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Most Canadians think economy, health care worse under Trudeau, according to poll

Public perception shifts from approval to disappointment in Trudeau's leadership
New polling results show that many Canadians have grown dissatisfied with the performance of Prime Minister Justin Trudeau over the past four years.

In May 2020, about one in four Canadians told us that Justin Trudeau had performed “better than expected” and had “accomplished much” during the first five and a half years of his tenure as prime minister. Almost four years and one federal election later, the public is not as kind. This month, 55 per cent of Canadians (up 15 points) think Trudeau has “accomplished little” as prime minister and 50 per cent (up 25 points) say his performance has been “worse than expected.”

Many are dissatisfied with the way specific federal competencies have been managed. At least three in five say the Canadian economy (67 per cent, up 19 points), taxation (61 per cent, up 28 points) and health care (60 per cent, up 31 points) are worse now than before Trudeau took office. Almost half also think national unity (49 per cent, up 19 points), public safety (48 per cent, up 25 points) and Canada’s reputation in the world (46 per cent, up 24 points) have decayed since 2015.

A look at specific demographic groups shows how difficult the climb will be for the governing party as the next federal election draws near.

Despite these findings, the official Opposition hasn’t gained much ground in the polls since November. The Conservative Party is ahead with 38 per cent (unchanged) among decided voters, followed by the Liberal Party with 26 per cent (up two points), the New Democratic Party with 20 per cent (down one point), the Bloc Québécois with 10 per cent (up one point), the Green Party with three per cent (down one point) and the People’s Party with one per cent (down one point).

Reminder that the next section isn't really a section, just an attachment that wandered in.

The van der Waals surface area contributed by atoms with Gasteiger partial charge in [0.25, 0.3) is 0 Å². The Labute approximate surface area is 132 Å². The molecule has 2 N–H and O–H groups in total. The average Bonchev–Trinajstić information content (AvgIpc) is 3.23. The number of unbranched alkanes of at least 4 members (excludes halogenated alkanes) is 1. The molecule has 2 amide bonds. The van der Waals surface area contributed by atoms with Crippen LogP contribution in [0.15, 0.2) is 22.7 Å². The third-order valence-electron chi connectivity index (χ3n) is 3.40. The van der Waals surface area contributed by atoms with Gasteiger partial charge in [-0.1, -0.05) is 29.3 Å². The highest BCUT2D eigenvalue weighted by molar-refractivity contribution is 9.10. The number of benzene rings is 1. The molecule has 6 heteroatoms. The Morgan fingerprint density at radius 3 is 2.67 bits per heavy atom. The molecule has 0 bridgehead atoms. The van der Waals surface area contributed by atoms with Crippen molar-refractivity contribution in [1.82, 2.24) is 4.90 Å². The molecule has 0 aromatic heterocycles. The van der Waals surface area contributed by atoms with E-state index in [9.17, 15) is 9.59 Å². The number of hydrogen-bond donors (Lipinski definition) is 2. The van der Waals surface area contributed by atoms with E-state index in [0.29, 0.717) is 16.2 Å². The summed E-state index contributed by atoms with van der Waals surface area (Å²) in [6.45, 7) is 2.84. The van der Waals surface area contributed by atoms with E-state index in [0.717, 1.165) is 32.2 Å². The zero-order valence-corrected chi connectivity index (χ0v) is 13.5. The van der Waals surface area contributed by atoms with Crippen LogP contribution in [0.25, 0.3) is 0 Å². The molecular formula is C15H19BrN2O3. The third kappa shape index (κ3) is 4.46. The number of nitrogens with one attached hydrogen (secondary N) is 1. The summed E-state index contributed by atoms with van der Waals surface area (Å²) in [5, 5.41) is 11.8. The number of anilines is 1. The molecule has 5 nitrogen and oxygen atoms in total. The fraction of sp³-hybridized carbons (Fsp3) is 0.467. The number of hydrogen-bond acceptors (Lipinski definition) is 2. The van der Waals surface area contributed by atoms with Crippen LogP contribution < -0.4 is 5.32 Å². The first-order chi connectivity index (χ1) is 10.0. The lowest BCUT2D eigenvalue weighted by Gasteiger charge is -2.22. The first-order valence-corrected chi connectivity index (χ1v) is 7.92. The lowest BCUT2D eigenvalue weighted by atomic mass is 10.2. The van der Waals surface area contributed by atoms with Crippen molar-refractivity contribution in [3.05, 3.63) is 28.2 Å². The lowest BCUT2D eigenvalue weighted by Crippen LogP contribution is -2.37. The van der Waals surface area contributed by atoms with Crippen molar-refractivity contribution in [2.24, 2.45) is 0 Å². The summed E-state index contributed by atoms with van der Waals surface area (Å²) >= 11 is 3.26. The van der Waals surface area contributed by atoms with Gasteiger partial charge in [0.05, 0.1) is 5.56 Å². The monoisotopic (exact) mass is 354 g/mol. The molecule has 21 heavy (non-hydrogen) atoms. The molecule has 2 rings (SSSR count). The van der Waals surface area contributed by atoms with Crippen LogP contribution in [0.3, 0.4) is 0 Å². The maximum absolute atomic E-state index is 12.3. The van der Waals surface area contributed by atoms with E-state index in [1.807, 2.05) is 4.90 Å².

The Liberals trail the Conservatives in Ontario by 10 points (30 per cent versus 40 per cent) and are behind the Bloc in Quebec by six points (28 per cent versus 34 per cent). The Liberals sit at 16 per cent in British Columbia—barely ahead of the 13 per cent the party received in the 2011 election.

There is no movement on approval ratings. Trudeau remains at 39 per cent, below the numbers posted again by NDP leader Jagmeet Singh (48 per cent) and Conservative leader Pierre Poilievre (47 per cent). When asked who would make the best prime minister, almost a third of Canadians pick Poilievre (32 per cent, unchanged), followed by Trudeau (26 per cent, up three points) and Singh (17 per cent, down one point).

The recent pharmacare announcement did not particularly enthuse Canadians. Just over two in five (43 per cent, up one point) are satisfied with what the Liberals and the NDP have accomplished since their March 2022 agreement. Poilievre is also now seen as a competent economic manager by almost half of Canadians (49 per cent, up two points). Trudeau trails on this indicator at 38 per cent (up one point).

Housing, homelessness and poverty remains the most important issue across the country (27 per cent, down two points). The economy and jobs is next at 24 per cent (up three points), followed by health care (15 per cent, down four points), the environment (eight per cent, up two points) and immigration (also eight per cent, up two points).

These results show that many Canadians have grown dissatisfied with the performance of Trudeau over the past four years. The Liberals are currently losing 20 per cent of their 2021 voters to the Conservatives.

The governing party can still steer policy and establish an emotional connection with voters on key issues, but if the proportion of Liberal defectors to the Conservatives gets closer to 30 per cent before year-end, it would signify a wider acceptance of the official Opposition as a government in waiting.

Mario Canseco is president of Research Co.

Results are based on an online survey conducted from April 8-10 among 1,001 adults in Canada. The data has been statistically weighted according to Canadian census figures for age, gender and region. The margin of error is plus or minus 3.1 percentage points, 19 times out of 20.